On Saturday, August 20, the Local Show’s Artists to Watch event will feature 10 of my favorite up-and-coming acts in Minnesota performing across two stages at the Cedar Cultural Center. As we gear up for the showcase, you’ll be hearing from the performers in segments on the Local Show and here on the Local Current Blog.
I first saw Lady Midnight performing in the Afro-Cuban band Malamanya, and shortly afterwards caught her singing with the sultry electro-pop group VANDAAM. In both cases, I was mesmerized by her presence on stage. Regardless of the style of music she’s playing or the language of her lyrics, Lady Midnight holds court with what can only be described as a vibe; she emanates calmness and confidence, like she is truly centered when she is on stage surrounded by music.
Although she’s been active in the Twin Cities for years, now is the time to turn our attention toward Lady Midnight’s abilities as a solo artist. She’s started releasing new music at a promising clip, including a new single produced by ZULUZULUU’s MMYYKK; a short mixtape-style EP that features a cameo from Maria Isa and reimaginings of songs by Beyonce and Anderson Paak; and a sweet summer jam called “Wax Line” that she created with the producer Afrokeys that hints at a bolder, poppier new direction.
Andrea Swensson: To get people caught up, let’s talk first about your background — you’ve been in a lot of different kinds of projects over the years.
Lady Midnight: I’m St. Paul born and raised, West Side for life. I’ll claim that forever. I initially started doing music through a band called Malamanya, and that is an Afro-Cuban band that’s still playing out a lot, they’re amazing. They’re with a different vocalist right now. But I was with them for about four years. And kind of simultaneously, I also joined a group called VANDAAM. And that is an electronic trio with a couple different producers, Adept and sloslylove, based out of Eau Claire. And other than that I’ve done different collaborative projects with people on compilation discs or conceptual projects. I’m kind of just available and willing to make work, all the time.
That’s something I’m really intrigued about; you’ve worked with so many different people. What do you look for in a collaborator?
What really draws me to a collaborator is their vibe. I really have to respect them as a human being, number one. And then I have to agree with their message or what they’re putting out. It doesn’t necessarily have to be conscious, but it does have to sit well with my values. How I was raised was to always be impeccable with your words, so if I’m putting my face out there or I’m putting my words out there, I want to make sure that it’s something I can back up.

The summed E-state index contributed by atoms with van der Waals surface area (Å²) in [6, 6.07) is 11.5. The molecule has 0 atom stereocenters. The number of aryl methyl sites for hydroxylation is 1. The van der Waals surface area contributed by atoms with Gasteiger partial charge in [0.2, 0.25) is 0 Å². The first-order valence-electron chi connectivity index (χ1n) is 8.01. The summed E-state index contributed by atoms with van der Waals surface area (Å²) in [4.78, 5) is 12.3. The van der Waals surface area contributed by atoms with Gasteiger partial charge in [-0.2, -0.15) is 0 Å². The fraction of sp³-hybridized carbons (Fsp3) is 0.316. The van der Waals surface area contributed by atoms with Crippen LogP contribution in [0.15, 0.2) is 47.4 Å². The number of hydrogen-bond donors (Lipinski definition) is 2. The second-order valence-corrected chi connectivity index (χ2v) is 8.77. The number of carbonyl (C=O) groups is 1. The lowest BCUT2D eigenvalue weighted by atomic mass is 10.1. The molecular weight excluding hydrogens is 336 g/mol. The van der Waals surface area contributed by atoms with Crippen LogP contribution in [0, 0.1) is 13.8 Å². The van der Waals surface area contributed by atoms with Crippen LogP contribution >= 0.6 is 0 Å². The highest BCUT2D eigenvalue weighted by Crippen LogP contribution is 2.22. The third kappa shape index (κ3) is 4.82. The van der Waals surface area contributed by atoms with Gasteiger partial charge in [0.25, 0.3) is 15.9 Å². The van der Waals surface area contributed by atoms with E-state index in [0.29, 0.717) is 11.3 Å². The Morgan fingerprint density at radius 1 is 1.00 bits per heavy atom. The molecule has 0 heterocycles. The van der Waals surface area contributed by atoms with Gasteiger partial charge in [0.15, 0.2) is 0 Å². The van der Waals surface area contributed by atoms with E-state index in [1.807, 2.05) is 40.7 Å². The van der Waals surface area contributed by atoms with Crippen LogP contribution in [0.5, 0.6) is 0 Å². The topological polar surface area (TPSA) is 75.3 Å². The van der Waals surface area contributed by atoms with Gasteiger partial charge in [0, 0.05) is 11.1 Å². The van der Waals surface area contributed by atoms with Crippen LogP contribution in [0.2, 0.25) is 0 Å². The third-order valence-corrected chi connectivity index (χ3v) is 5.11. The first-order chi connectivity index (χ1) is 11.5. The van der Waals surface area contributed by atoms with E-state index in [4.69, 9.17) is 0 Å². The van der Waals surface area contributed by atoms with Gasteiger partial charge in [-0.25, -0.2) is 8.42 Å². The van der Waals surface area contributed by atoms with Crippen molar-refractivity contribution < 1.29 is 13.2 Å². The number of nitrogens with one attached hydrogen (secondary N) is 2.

That makes sense. It’s such an intimate thing to make art with somebody; you’d want to have that level of trust.
It’s like dating. It’s built off of chemistry, and it’s also, how much of yourself do you show? And how [many] compromises do you make? And when can you go in? Like, I would equate that to the first kiss. [laugh] Or more than that. But it’s just a magical time when it happens, when it synthesizes.
One song we’ve been playing is “Wax Line,” which is a collaboration with Afrokeys. Tell me more about that project.
Yes! We have a project that will be coming out this fall; a five-song EP that we’re working on. That project started when he hit me up, he was really just looking to expand his repertoire and work with specific singers whose message and vibe he supported. So we got together last fall, and did a couple tunes, a couple jams, and realized that we had really good chemistry together. These songs felt special, in the sense that they were familiar, but also new. I almost felt that there was some type of opening that happened to the creative divine pipeline, where we just started creating all this work.
Tell me more about what people can expect at this Cedar Cultural Center show.
A variety. I think I’m one of probably many artists who are difficult to define as a genre. I play a lot of – I make music with a lot of different producers, a lot of different musicians; I come with a background in Afro-Cuban music, hip-hop, pop, R&B, experimental; so I don’t necessarily know how to describe what you’re going to hear when you see my set, but I think in the end, what you should feel, and I what I can pretty much guarantee that you’ll feel, is really good vibes, and a connection that opens you up to yourself and to other people.
That sounds super intriguing, and lines up really well with my vision for this showcase: You may not know what you’re going to get, you may not know all these acts yet, but if you come with an open mind I guarantee you’re going to have a good time.